THERE comes a point in every winter when all I can think of is blue skies and sunshine and switching from drinking wine in front of a fire to by a pool (or even better, in it).

By February, a few weeks after the vitamin D levels have dropped to below negligible, that point has most definitely arrived.

Dinner at an Italian in Durham isn’t quite the same as eating a freshly made pizza in the rolling Tuscan hills, while enjoying the pleasures of a bottle of Chianti.

But even still, a trip to Bistro Italiano is enough to cheer up even the bleakest of days.

The Claypath restaurant was buzzing when we arrived for our Saturday night date.

It’s a cosy little spot (so cosy our neighbour’s bottle of wine almost went flying as another party was leaving) but pleasant in a simple, homely sort of way. Think rustic white walls and flickering candlelight.

The menu is extensive with just about every pizza or pasta dish you can think of. Having decided to skip lunch we were both ravenous so the bowl of dough balls that arrived at the table while we were still deliberating was very welcome.

To start I decided on a focaccia with goats cheese, roasted red pepper and caramelised red onion, with a red wine and balsamic dressing (£6.95). Bread, cheese with a bit of sweetness and a bit of zing – what’s not to love?

Meanwhile Carlo, my dining companion for the evening had mozzarella balls with a Napoli sauce (£6.95). By the time I got a bite the mozzarella had cooled a little and lost some of its gooey loveliness, while the sauce had made the crispy exterior a little soggy. But I’m told when they first arrived they were delicious.

With our hunger somewhat abated, we were able to sit back and enjoy the atmosphere. It was pretty busy, but very pleasant. As with so many of its type, everything was served up with a hefty dose of Italian charm.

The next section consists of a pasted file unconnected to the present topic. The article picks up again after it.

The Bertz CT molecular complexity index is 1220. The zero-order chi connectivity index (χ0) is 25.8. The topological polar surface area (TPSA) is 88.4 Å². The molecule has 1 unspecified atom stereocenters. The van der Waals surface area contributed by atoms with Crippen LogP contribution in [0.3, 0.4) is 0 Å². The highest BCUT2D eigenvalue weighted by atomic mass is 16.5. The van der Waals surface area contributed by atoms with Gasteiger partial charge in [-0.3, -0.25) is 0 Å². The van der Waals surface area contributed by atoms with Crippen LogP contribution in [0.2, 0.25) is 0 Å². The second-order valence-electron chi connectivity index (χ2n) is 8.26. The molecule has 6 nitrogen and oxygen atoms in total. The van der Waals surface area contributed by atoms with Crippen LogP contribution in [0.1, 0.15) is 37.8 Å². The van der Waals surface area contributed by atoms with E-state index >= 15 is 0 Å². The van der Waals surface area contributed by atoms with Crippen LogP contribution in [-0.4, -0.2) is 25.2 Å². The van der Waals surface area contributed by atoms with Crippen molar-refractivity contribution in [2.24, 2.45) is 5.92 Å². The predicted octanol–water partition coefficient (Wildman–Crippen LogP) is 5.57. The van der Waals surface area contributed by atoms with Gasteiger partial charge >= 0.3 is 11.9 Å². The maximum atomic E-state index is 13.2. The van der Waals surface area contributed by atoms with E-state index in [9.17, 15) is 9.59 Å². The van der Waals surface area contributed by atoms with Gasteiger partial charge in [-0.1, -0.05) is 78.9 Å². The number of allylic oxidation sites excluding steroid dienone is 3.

For my main course I was tempted by the specials board and went for sea bass and scallops. Though a little pricey at £21.95, it was more than worth it. I love sea bass’ meaty flesh and delicate flavour. It was cooked beautifully, falling apart (without losing all its texture) and served in a tomato-based sauce which was finely balanced between sweet and savoury.

When cooked well, nothing can beat a scallop in my opinion. These were as sweet and silky as I could ask for and made the dish really special.

One of my biggest gripes with modern restaurants is presentation – or to be more precise, style over substance.

Don’t get me wrong, there’s nothing wrong with a plate of food that looks like a piece of modern art. But only if it tastes as good as it looks.

But thankfully the chef at Bistro Italiano has no such pretensions. Not that it didn’t look appetising, but it was simply presented, suggesting confidence in the quality of the food.

My main probably wouldn’t win MasterChef on its looks – but would I go back for seconds? Most definitely. (And possibly thirds – but that’s only because I’m greedy).

My companion’s choice was chargrilled chicken with king prawns (£13.95) - a simple but flavoursome dish. The chicken was tender and juicy while the prawns large and succulent.

At this point in the evening the service became slightly confused – I think three waiters offered us dessert within about three minutes of each other. But when we did have a few moments to look at the choices on offer I hit on the tartufa nero (£4.50), while Carlo decided on one of the great classics – panna cotta (£5.50).

Composed of two types of ice cream, dusted in cocoa, the tartufo was delicious and gave me the chocolate fix I was looking for.

The panna cotta was creamy and rich and had a magnificent wobble and slipped down almost before I managed to steal a bite.

The final bill was £77.75, which included a bottle of wine.

FOOD FACTS

70 Claypath, Durham, DH1 1QT

Tel: 0191 383 0374

Opening times: Tuesday to Sunday: noon to 10.30pm; Mondays: 5pm to 10.30pm

Ratings (out of ten): Food 9 Service 8 Surroundings 8 Value 7